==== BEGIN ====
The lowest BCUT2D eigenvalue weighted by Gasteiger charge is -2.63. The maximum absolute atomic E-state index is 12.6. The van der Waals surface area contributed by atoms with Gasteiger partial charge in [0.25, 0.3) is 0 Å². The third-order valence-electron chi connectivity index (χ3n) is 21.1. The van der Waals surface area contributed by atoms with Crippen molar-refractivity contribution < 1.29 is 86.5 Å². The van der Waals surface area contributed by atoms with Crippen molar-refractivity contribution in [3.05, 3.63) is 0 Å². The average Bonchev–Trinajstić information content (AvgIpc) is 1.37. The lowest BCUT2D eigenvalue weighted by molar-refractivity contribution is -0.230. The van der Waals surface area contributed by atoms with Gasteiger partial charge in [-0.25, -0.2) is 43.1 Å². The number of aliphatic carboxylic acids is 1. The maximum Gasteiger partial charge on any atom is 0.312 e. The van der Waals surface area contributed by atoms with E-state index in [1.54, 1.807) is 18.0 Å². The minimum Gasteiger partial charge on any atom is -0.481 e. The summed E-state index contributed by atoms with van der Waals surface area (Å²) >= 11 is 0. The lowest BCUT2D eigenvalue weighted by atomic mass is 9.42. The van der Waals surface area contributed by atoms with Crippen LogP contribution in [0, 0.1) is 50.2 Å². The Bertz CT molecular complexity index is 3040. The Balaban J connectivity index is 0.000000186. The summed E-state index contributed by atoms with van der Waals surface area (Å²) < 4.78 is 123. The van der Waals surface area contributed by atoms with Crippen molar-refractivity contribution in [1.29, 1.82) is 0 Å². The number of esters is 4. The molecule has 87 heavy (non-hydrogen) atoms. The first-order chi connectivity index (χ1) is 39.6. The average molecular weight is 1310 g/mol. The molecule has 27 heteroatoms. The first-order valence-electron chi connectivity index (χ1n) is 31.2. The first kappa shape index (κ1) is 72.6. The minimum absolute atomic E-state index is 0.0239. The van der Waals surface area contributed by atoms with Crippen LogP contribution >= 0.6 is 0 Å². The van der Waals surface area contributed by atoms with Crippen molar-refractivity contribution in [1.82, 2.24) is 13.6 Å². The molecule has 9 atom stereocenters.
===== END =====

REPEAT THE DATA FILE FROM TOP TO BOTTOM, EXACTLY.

The lowest BCUT2D eigenvalue weighted by Gasteiger charge is -2.63. The maximum absolute atomic E-state index is 12.6. The van der Waals surface area contributed by atoms with Gasteiger partial charge in [0.25, 0.3) is 0 Å². The third-order valence-electron chi connectivity index (χ3n) is 21.1. The van der Waals surface area contributed by atoms with Crippen molar-refractivity contribution < 1.29 is 86.5 Å². The van der Waals surface area contributed by atoms with Crippen molar-refractivity contribution in [3.05, 3.63) is 0 Å². The average Bonchev–Trinajstić information content (AvgIpc) is 1.37. The lowest BCUT2D eigenvalue weighted by molar-refractivity contribution is -0.230. The van der Waals surface area contributed by atoms with Gasteiger partial charge in [-0.25, -0.2) is 43.1 Å². The number of aliphatic carboxylic acids is 1. The maximum Gasteiger partial charge on any atom is 0.312 e. The van der Waals surface area contributed by atoms with E-state index in [1.54, 1.807) is 18.0 Å². The minimum Gasteiger partial charge on any atom is -0.481 e. The summed E-state index contributed by atoms with van der Waals surface area (Å²) >= 11 is 0. The lowest BCUT2D eigenvalue weighted by atomic mass is 9.42. The van der Waals surface area contributed by atoms with Crippen LogP contribution in [0, 0.1) is 50.2 Å². The Bertz CT molecular complexity index is 3040. The Balaban J connectivity index is 0.000000186. The summed E-state index contributed by atoms with van der Waals surface area (Å²) < 4.78 is 123. The van der Waals surface area contributed by atoms with Crippen molar-refractivity contribution in [1.29, 1.82) is 0 Å². The number of esters is 4. The molecule has 87 heavy (non-hydrogen) atoms. The first-order chi connectivity index (χ1) is 39.6. The average molecular weight is 1310 g/mol. The molecule has 27 heteroatoms. The first-order valence-electron chi connectivity index (χ1n) is 31.2. The first kappa shape index (κ1) is 72.6. The minimum absolute atomic E-state index is 0.0239. The van der Waals surface area contributed by atoms with Crippen LogP contribution >= 0.6 is 0 Å². The van der Waals surface area contributed by atoms with Crippen molar-refractivity contribution in [1.82, 2.24) is 13.6 Å². The molecule has 9 atom stereocenters.